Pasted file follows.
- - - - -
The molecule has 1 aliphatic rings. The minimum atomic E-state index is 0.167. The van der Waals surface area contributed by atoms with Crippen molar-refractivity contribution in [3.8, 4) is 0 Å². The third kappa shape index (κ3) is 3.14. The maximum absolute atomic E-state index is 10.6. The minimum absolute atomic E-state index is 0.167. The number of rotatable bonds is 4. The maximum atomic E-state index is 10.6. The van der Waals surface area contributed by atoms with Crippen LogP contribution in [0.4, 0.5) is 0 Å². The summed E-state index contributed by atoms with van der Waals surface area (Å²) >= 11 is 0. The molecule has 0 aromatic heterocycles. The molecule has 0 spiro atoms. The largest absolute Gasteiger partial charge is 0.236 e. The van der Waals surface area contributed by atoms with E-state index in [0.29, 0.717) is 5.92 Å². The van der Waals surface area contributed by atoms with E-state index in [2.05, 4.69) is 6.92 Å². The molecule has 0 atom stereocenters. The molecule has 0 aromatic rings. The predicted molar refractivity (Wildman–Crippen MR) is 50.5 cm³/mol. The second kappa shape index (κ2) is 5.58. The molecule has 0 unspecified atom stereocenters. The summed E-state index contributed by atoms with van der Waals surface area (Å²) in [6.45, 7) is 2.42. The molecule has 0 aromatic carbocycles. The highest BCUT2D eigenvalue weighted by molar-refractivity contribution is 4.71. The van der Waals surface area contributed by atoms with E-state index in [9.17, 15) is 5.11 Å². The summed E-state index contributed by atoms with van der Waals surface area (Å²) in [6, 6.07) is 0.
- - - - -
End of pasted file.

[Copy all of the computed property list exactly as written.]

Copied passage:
The molecule has 1 aliphatic rings. The minimum atomic E-state index is 0.167. The van der Waals surface area contributed by atoms with Crippen molar-refractivity contribution in [3.8, 4) is 0 Å². The third kappa shape index (κ3) is 3.14. The maximum absolute atomic E-state index is 10.6. The minimum absolute atomic E-state index is 0.167. The number of rotatable bonds is 4. The maximum atomic E-state index is 10.6. The van der Waals surface area contributed by atoms with Crippen LogP contribution in [0.4, 0.5) is 0 Å². The summed E-state index contributed by atoms with van der Waals surface area (Å²) >= 11 is 0. The molecule has 0 aromatic heterocycles. The molecule has 0 spiro atoms. The largest absolute Gasteiger partial charge is 0.236 e. The van der Waals surface area contributed by atoms with E-state index in [0.29, 0.717) is 5.92 Å². The van der Waals surface area contributed by atoms with E-state index in [2.05, 4.69) is 6.92 Å². The molecule has 0 atom stereocenters. The molecule has 0 aromatic rings. The predicted molar refractivity (Wildman–Crippen MR) is 50.5 cm³/mol. The second kappa shape index (κ2) is 5.58. The molecule has 0 unspecified atom stereocenters. The summed E-state index contributed by atoms with van der Waals surface area (Å²) in [6.45, 7) is 2.42. The molecule has 0 aromatic carbocycles. The highest BCUT2D eigenvalue weighted by molar-refractivity contribution is 4.71. The van der Waals surface area contributed by atoms with E-state index in [9.17, 15) is 5.11 Å². The summed E-state index contributed by atoms with van der Waals surface area (Å²) in [6, 6.07) is 0.